Fisheries and Fishermen: Part of the Ocean Plan Puzzle

Two fishing vessels dot the horizon on the Firth of Clyde. Photo credit: Wikimedia Commons

On this World Oceans Day, let’s take a step back from the day-to-day workings of fisheries management to view New England’s ocean on a larger scale. Our region’s fish species, and the fishermen that rely on them, are part of a very busy, ever-changing environment, and although fishery managers only have authority over fishery resources, this idea is an important one to remember. … More Info »

Dock Talk: Ocean Planning

2011-2014 commercial fishing vessel activity for the Northeast groundfish industry. Image via the Northeast Ocean Data Portal.

According to John Williamson, “Our priority as fishermen should be no further loss of [environment’s capability to produce fish for commercial and recreational fisheries.]…Regional Ocean Plans both attempt to improve consultation among agencies and with the fishing public, i.e., with fishermen, trade associations and the fishery management councils.” … More Info »

Celebrating 20 Years of Essential Fish Habitat Policy

A juvenile cunner swims through healthy kelp forest at Cashes Ledge. Photo credit: Brian Skerry.

The year 2016 marks a few noteworthy anniversaries: the 100th anniversary of Albert Einstein’s theory of relativity, the 400th anniversary of Shakespeare’s death, and Star Trek’s 50th birthday! And in the world of fisheries policy, perhaps the most significant anniversary – apart from the 40th anniversary of the Magnuson-Stevens Act celebrated earlier this month, of course – is the 20th anniversary of the establishment of Essential Fish Habitat policy. … More Info »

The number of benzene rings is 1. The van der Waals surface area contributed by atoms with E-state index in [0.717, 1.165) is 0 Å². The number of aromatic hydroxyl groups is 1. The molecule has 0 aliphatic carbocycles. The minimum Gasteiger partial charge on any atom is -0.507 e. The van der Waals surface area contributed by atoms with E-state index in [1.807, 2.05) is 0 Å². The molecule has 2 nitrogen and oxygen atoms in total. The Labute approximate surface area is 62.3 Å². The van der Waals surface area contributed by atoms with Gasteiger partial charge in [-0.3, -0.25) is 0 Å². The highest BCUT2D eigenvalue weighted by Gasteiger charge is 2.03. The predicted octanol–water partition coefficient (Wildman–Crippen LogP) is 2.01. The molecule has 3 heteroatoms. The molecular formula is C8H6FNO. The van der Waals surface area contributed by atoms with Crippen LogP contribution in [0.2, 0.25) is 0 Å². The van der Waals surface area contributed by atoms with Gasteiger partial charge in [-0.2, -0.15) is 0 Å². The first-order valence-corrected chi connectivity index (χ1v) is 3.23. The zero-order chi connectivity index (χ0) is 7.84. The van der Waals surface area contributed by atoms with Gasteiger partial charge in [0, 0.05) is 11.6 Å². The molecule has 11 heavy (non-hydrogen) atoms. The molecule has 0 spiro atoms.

Inaction on Herring Amounts to Action in the Wrong Direction

Science clearly supports a need for better ecosystem-based management. Image via NOAA/NEFSC.

At this week’s New England Fishery Management Council meeting, the Atlantic Herring Committee will report on Amendment 8 to the Atlantic Herring Fishery Management Plan (FMP). Amendment 8 focuses on long-term harvest strategies for Atlantic herring, including an “acceptable biological catch” control rule that explicitly accounts for herring’s role in the ecosystem, as well as measures to address localized depletion. Upon review of the Herring Committee’s recent investigations, the Council must take concrete action to prevent further inshore resource declines while scientific analysis on the impacts of localized depletion continues. … More Info »

Happy 40th Birthday, Magnuson-Stevens Act!

A red cod swims through healthy kelp at Cashes Ledge in the Gulf of Maine.  Photo credit: Brian Skerry/NEOO

Today marks the 40th anniversary of the Magnuson-Stevens Act, our nation’s primary law governing fishing and fishery resources in the United States. The law is now up for reauthorization, meaning that Congress has the opportunity to build on the successes of our nation’s fisheries as well as make improvements where we face challenges. … More Info »